Marijuana Stablecoin Asked to Play in Arizona Fintech Sandbox

August 1, 2019 14:30 UTC

Arizona, home of the first U.S. FinTech Sandbox, has admitted another cryptocurrency startup into the program that is designed to ease regulatory burdens for entrepreneurs in the financial technology space. According to a statement released by Attorney General of Arizona, Mark Brnovich, ALTA becomes the seventh firm to be inducted into the regulatory sandbox. On its website, ALTA describes itself as a “digital payment club where cash-intensive businesses pay each other using digital tokens instead of cash.”

How does ALTA stablecoin work?

The crypto startup mainly provides its cash management solution to medical cannabis vendors. Basically, members buy ALTA tokens on the startup’s exchange, enabling them to make payments to other members by transferring the tokens. The tokens are redeemable for U.S. dollars at a rate of 1:1.

With U.S. banks and other financial institutions averse to offering their services to cannabis-based businesses due to the varying laws and regulations that exist across state lines, it is not mandatory to possess a bank account in order to buy ALTA tokens.

ALTA is targeting the cash-intensive marijuana businesses | Source: whatisalta.com

The startup provides armored car pickup services for those members who use cash. Per ALTA’s co-founder and chief operating officer Sarah Wessel, this is a $350 million opportunity:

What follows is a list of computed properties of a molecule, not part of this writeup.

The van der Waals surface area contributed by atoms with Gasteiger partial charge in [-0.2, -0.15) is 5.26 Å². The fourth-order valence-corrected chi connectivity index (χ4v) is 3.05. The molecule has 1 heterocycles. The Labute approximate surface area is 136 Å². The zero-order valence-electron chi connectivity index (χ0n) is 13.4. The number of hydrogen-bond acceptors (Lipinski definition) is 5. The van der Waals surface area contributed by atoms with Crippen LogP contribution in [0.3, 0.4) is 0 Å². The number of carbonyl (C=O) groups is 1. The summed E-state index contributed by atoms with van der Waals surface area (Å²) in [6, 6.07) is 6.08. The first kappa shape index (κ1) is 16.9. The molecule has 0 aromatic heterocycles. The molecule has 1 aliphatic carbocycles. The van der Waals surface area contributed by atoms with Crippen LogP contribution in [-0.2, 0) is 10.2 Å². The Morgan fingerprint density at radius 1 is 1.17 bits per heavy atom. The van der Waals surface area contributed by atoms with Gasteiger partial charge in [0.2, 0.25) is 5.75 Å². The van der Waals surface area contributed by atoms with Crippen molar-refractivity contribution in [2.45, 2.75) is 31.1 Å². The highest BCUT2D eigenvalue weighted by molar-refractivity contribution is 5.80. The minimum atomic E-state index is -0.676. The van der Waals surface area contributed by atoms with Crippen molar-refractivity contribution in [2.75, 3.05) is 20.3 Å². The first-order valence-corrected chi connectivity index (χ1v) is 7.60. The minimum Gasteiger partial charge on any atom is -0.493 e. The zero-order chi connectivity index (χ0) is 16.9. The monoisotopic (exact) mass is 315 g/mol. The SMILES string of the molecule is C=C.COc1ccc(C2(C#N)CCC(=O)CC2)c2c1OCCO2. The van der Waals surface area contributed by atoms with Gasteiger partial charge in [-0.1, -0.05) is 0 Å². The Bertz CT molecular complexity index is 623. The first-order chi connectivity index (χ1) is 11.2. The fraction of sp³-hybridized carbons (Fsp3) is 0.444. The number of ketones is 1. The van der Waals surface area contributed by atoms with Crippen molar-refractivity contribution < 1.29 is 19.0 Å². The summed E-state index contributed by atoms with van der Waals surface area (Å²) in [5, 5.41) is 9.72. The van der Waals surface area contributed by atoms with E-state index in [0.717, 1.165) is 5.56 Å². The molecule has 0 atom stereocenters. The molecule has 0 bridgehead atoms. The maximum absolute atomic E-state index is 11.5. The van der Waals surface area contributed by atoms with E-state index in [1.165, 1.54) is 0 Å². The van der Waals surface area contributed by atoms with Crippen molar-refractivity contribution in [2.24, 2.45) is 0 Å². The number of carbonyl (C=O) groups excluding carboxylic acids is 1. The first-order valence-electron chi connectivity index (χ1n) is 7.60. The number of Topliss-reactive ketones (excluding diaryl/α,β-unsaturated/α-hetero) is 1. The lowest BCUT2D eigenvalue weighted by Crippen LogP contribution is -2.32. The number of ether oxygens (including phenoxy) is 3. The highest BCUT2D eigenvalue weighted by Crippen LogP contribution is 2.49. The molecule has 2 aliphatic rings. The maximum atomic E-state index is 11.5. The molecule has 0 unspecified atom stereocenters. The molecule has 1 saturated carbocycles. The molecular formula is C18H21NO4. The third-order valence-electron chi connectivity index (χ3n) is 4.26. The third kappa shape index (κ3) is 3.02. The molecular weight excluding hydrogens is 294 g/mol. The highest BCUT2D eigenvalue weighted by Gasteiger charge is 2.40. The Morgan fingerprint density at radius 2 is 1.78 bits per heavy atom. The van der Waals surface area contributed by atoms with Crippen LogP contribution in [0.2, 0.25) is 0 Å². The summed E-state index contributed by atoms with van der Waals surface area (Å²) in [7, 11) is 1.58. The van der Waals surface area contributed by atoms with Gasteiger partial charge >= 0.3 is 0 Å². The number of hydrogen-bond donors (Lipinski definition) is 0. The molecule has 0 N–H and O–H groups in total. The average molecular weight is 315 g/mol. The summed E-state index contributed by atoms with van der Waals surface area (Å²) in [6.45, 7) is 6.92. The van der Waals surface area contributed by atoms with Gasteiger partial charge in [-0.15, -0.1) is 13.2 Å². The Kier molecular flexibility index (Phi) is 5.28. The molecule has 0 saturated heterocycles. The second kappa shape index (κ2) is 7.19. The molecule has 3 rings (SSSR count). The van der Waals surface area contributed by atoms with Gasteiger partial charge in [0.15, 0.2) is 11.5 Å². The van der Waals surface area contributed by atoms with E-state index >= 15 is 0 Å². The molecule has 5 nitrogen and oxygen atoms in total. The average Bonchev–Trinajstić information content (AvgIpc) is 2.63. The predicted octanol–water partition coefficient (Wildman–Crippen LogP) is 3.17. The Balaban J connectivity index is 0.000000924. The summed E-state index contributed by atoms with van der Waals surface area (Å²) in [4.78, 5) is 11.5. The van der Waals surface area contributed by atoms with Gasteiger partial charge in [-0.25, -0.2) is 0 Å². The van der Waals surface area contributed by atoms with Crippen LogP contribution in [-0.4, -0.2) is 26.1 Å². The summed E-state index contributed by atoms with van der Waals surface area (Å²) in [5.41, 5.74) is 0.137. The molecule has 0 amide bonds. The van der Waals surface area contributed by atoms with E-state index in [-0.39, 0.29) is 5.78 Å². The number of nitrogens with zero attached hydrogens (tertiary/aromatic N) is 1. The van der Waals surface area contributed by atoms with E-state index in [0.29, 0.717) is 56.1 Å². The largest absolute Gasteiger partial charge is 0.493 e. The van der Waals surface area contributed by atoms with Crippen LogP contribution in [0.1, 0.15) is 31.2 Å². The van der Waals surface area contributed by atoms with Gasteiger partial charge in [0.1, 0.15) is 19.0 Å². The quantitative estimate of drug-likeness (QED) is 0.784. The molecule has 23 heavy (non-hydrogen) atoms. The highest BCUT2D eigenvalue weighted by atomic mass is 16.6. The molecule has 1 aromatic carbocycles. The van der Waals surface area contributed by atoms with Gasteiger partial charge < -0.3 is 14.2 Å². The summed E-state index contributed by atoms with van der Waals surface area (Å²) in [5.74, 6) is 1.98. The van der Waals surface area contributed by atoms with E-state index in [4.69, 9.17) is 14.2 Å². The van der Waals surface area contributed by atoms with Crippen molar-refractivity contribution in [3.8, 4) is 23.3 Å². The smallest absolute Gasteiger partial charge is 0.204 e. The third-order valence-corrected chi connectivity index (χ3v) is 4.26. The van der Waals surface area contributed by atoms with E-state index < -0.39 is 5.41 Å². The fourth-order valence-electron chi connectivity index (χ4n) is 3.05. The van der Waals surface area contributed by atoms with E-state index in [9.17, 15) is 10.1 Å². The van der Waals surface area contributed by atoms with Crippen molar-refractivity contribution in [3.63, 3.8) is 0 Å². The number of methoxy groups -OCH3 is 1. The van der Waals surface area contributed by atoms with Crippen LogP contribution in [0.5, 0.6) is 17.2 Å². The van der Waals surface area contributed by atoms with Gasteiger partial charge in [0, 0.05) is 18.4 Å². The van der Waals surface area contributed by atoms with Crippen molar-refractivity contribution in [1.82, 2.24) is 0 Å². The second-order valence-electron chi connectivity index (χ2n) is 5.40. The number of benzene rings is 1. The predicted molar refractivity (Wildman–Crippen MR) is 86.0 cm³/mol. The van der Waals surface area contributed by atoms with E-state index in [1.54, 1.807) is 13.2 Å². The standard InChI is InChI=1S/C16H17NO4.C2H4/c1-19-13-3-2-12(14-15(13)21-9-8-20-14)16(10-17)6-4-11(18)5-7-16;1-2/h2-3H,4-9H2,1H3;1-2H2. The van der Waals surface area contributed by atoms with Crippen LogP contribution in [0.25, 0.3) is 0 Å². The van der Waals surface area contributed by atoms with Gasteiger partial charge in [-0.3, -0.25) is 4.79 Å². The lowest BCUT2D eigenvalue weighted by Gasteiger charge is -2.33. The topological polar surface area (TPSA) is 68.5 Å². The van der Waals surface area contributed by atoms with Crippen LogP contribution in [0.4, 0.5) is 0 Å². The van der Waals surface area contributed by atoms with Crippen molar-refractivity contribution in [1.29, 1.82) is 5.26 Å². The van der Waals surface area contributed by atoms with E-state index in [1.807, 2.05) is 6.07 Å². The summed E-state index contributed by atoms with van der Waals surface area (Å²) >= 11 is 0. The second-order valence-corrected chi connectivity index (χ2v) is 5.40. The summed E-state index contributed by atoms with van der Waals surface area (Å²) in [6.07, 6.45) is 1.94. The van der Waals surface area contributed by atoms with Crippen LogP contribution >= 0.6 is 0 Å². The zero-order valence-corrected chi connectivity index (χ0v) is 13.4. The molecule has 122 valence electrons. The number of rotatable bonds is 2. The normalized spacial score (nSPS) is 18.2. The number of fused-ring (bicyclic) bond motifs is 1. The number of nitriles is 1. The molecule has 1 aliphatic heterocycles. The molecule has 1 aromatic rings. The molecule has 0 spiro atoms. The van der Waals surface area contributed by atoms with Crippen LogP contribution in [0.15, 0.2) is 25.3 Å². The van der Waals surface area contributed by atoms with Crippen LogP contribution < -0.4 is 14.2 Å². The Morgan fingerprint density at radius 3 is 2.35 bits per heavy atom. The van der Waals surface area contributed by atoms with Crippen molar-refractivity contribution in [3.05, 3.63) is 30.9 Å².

“The cash economy for legal cannabis in Arizona exceeds $350 million annually. These are legitimate companies, innovators and entrepreneurs that are forced to operate in cash.”

Arizona is blockchain-friendly

While it’s the seventh startup to join Arizona’s Fintech Sandbox, ALTA is the second firm in the blockchain and cryptocurrency space to do so since the initiative was launched last August. The first crypto startup to be admitted into the regulatory sandbox was Sweetbridge, a firm focusing on blockchain-based lending solutions.

Arizona has also made other steps which have demonstrated its credentials as a blockchain-friendly state. Last April, for instance, the state’s governor, Doug Ducey, signed into a law a blockchain bill which recognized the data shared by corporations on the blockchain as valid.

Additionally, Arizona State University is home to the Blockchain Research Laboratory. The program was launched two years ago to foster research and education in distributed ledger technology.

Last modified: August 1, 2019 14:12 UTC

@cointributor

After words, numbers are my other love... mostly when they are going up and they have nothing to do with taxes or expenses. That makes green my favorite color! Currently a resident of Nairobi, Kenya. Follow me on Twitter @cointributor or email kointributor[at]gmail.com